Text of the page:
Standardizing Shift-to-Shift Patient Handoffs Could Reduce Medical Errors

Tuesday, August 9th, 2011
This post was written by Patricia Donovan

Faulty or incomplete handoffs of patients between provider shifts in teaching hospitals may be responsible for more medical errors occurring in hospitals than overworked, sleep-deprived medical residents, suggests an article in the August 7, 2011 New York Times Magazine.

The solution may be startingly simple: adopt a universal patient handoff protocol and train the entire staff in its use.

Author Darshak Sanghavi points to a small but significant pilot conducted at Boston’s Children’s Hospital, in which the shift-to-shift patient handoff process was standardized: computerized patient summaries were created and used, a structured verbal handoff was developed, and hospital staff was trained in all aspects of the initiative. At the end of the three-month pilot, medical errors among this pediatric population had dropped 40 percent.

This pilot has tremendous implications for an issue that has become a major focus of the healthcare industry. For the last few years, healthcare organizations have been working to tighten transitions between care sites, such as from hospital to home or hospital to skilled nursing facility. This management is principally the responsibility of a dedicated case manager, who is charged with the ultimate goal of reducing hospital readmissions and ER visits, particularly by high-utilizing Medicare beneficiaries.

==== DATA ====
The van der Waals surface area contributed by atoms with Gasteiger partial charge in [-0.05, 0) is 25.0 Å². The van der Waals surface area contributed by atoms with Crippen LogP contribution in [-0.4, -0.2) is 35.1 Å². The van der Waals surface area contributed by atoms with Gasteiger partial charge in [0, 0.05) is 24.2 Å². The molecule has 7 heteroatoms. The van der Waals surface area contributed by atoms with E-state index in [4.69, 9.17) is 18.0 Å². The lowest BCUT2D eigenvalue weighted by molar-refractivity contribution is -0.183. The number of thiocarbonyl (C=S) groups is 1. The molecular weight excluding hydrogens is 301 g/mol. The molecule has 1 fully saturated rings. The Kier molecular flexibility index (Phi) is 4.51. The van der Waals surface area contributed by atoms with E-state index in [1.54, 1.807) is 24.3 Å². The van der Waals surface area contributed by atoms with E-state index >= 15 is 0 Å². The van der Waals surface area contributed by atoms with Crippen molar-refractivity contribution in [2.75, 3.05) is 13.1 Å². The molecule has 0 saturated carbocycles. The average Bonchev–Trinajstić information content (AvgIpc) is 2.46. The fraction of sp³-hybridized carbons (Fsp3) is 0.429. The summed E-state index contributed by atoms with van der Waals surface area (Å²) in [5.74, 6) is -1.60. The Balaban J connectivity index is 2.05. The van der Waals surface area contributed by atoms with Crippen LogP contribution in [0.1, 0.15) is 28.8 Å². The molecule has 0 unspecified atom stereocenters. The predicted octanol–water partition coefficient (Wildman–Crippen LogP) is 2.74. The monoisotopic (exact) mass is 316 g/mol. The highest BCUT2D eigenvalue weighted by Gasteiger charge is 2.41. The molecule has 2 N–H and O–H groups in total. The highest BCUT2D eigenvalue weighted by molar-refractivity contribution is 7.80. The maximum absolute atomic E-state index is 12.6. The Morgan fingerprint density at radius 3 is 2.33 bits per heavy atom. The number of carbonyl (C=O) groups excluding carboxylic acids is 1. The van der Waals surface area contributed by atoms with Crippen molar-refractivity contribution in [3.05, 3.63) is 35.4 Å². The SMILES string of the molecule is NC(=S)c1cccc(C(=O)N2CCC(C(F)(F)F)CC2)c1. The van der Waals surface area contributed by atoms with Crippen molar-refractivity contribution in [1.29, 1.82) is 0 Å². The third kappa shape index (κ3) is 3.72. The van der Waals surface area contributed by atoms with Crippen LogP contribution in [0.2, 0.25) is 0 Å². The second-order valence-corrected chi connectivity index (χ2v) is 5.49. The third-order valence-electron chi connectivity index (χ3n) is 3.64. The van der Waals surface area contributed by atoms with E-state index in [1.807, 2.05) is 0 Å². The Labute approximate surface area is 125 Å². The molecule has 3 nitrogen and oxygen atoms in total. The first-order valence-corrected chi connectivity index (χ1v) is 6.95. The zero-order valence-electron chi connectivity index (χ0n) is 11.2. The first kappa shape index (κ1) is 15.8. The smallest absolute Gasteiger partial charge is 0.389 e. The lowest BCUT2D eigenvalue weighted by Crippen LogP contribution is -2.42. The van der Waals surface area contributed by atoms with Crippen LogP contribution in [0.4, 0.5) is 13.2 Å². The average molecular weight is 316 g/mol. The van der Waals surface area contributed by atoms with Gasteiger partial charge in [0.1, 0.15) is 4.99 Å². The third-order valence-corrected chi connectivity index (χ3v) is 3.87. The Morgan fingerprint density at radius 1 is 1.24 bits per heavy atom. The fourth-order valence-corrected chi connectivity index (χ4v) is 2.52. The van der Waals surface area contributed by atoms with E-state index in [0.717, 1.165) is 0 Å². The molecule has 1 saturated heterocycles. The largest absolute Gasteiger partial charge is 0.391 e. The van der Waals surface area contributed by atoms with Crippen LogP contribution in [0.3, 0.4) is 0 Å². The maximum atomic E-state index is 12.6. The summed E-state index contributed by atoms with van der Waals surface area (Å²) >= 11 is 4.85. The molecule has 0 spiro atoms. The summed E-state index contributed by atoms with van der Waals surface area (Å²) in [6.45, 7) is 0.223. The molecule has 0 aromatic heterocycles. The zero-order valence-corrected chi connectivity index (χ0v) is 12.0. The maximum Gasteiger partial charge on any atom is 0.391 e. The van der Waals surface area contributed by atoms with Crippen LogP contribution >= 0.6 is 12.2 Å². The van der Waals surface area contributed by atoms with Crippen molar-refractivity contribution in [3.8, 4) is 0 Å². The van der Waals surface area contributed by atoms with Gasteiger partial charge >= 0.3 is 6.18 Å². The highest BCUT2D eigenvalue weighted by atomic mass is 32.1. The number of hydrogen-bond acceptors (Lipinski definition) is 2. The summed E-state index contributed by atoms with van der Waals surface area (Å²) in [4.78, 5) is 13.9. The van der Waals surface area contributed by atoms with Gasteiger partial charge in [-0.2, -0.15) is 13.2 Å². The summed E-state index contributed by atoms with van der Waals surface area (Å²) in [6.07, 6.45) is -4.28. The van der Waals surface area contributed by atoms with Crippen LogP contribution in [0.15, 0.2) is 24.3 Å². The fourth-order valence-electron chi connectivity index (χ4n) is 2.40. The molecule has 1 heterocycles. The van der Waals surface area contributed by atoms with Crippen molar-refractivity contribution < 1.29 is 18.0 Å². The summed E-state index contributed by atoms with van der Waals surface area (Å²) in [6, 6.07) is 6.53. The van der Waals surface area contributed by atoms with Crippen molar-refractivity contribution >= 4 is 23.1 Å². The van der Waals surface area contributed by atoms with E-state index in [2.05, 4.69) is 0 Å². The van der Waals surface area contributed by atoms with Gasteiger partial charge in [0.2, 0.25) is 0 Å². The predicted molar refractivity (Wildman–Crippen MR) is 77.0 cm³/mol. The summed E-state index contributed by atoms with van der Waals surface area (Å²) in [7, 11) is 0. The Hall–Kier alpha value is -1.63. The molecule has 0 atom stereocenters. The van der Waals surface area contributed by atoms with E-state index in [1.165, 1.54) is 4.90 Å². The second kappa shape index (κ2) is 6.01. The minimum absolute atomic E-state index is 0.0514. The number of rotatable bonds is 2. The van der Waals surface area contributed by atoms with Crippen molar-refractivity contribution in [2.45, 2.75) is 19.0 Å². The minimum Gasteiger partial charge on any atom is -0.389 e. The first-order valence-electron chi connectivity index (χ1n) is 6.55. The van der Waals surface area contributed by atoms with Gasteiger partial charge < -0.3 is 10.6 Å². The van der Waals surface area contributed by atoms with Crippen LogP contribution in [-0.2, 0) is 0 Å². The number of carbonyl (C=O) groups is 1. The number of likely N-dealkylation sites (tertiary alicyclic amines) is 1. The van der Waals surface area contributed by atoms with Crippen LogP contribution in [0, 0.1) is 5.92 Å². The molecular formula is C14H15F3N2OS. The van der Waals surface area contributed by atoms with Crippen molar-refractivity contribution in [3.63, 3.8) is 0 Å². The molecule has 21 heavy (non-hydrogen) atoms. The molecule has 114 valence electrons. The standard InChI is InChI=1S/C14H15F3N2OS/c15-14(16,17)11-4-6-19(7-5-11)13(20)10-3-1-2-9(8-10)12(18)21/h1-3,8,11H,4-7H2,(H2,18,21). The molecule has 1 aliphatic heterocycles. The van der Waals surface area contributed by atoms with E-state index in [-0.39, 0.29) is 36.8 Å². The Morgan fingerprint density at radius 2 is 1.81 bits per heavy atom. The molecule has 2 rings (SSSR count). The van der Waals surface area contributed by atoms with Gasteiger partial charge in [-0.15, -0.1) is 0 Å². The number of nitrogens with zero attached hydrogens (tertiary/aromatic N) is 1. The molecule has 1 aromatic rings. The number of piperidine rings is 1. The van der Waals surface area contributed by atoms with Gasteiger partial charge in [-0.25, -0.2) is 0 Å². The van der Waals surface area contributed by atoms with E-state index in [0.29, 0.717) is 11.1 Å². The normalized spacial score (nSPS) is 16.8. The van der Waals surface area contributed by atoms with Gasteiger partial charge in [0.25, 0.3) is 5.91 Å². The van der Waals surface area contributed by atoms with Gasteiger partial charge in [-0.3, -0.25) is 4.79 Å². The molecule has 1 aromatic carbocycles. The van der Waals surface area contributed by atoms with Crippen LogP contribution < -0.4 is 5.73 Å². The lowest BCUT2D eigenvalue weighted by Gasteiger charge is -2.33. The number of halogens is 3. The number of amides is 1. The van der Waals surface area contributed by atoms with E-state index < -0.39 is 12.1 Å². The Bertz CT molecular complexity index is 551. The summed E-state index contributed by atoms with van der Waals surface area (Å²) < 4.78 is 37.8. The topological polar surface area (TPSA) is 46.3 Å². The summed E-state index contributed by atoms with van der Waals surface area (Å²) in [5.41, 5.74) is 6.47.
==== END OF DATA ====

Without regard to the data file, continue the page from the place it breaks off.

While the bulk of efforts to improve patient handoffs are aimed at new young doctors, it makes sense that shift-to-shift patient handoff protocols should be examined and standardized in tandem with site-to-site patient transitions in any initiative to improve care transitions, such as the CMS Community-Based Care Transitions Program.

The numerous discussions of care transition management strategies hosted by the Healthcare Intelligence Network over the last few years have mainly focused on site-to-site transfers of patients rather than handoffs of patients between shifts of providers. However, more recently in the case management arena, we are hearing more about the “daily huddle” at the physician practice level.

The results of a study reported in the Association of Program Directors in Surgery’s Journal of Surgical Education also found that simplifying and standardizing the instrument used for patient handoffs improved resident perceptions of accuracy, completeness, and number of tasks transferred.

Also, an article in the November 2007 issue of infocus, The Quarterly Journal for Health Care Practice and Risk Management, described several tools in use around the country to standardize patient handoffs. “Handoff Communications: Heeding the Call to Change,” reports on a range of sign-out systems designed to help ensure safe handoffs at shift changes.

Have you reduced medical errors and/or avoidable utilization by standardizing internal patient handoff protocols? Please share any tools you have developed in this area.

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